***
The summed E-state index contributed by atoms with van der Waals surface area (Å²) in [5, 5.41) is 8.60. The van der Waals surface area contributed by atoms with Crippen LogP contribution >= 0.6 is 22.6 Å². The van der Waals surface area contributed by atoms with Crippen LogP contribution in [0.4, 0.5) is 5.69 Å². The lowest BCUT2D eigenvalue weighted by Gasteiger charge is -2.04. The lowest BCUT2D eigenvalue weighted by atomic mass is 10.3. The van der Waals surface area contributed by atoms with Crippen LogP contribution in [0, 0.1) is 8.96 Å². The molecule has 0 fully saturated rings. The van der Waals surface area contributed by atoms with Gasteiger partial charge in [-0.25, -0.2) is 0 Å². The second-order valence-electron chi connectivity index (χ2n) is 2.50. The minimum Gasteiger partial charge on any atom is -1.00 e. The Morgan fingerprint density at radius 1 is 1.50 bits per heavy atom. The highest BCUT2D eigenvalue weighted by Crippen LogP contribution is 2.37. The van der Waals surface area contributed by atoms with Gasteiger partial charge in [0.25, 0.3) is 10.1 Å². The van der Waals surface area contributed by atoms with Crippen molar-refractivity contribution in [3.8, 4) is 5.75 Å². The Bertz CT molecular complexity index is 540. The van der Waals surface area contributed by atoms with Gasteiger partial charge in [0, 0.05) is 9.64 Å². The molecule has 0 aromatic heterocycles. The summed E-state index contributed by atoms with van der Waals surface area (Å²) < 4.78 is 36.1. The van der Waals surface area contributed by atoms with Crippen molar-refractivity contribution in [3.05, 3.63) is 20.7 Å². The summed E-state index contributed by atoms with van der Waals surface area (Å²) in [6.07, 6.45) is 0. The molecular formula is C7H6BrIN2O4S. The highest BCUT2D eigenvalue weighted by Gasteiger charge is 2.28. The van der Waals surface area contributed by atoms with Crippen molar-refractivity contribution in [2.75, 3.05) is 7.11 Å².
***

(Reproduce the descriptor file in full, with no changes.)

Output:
The summed E-state index contributed by atoms with van der Waals surface area (Å²) in [5, 5.41) is 8.60. The van der Waals surface area contributed by atoms with Crippen LogP contribution >= 0.6 is 22.6 Å². The van der Waals surface area contributed by atoms with Crippen LogP contribution in [0.4, 0.5) is 5.69 Å². The lowest BCUT2D eigenvalue weighted by Gasteiger charge is -2.04. The lowest BCUT2D eigenvalue weighted by atomic mass is 10.3. The van der Waals surface area contributed by atoms with Crippen LogP contribution in [0, 0.1) is 8.96 Å². The molecule has 0 fully saturated rings. The van der Waals surface area contributed by atoms with Gasteiger partial charge in [-0.25, -0.2) is 0 Å². The second-order valence-electron chi connectivity index (χ2n) is 2.50. The minimum Gasteiger partial charge on any atom is -1.00 e. The Morgan fingerprint density at radius 1 is 1.50 bits per heavy atom. The highest BCUT2D eigenvalue weighted by Crippen LogP contribution is 2.37. The van der Waals surface area contributed by atoms with Gasteiger partial charge in [0.25, 0.3) is 10.1 Å². The van der Waals surface area contributed by atoms with Crippen molar-refractivity contribution in [3.8, 4) is 5.75 Å². The Bertz CT molecular complexity index is 540. The van der Waals surface area contributed by atoms with Gasteiger partial charge in [0, 0.05) is 9.64 Å². The molecule has 0 aromatic heterocycles. The summed E-state index contributed by atoms with van der Waals surface area (Å²) < 4.78 is 36.1. The van der Waals surface area contributed by atoms with Crippen molar-refractivity contribution in [3.05, 3.63) is 20.7 Å². The summed E-state index contributed by atoms with van der Waals surface area (Å²) in [6.07, 6.45) is 0. The molecular formula is C7H6BrIN2O4S. The highest BCUT2D eigenvalue weighted by Gasteiger charge is 2.28. The van der Waals surface area contributed by atoms with Crippen molar-refractivity contribution in [2.75, 3.05) is 7.11 Å².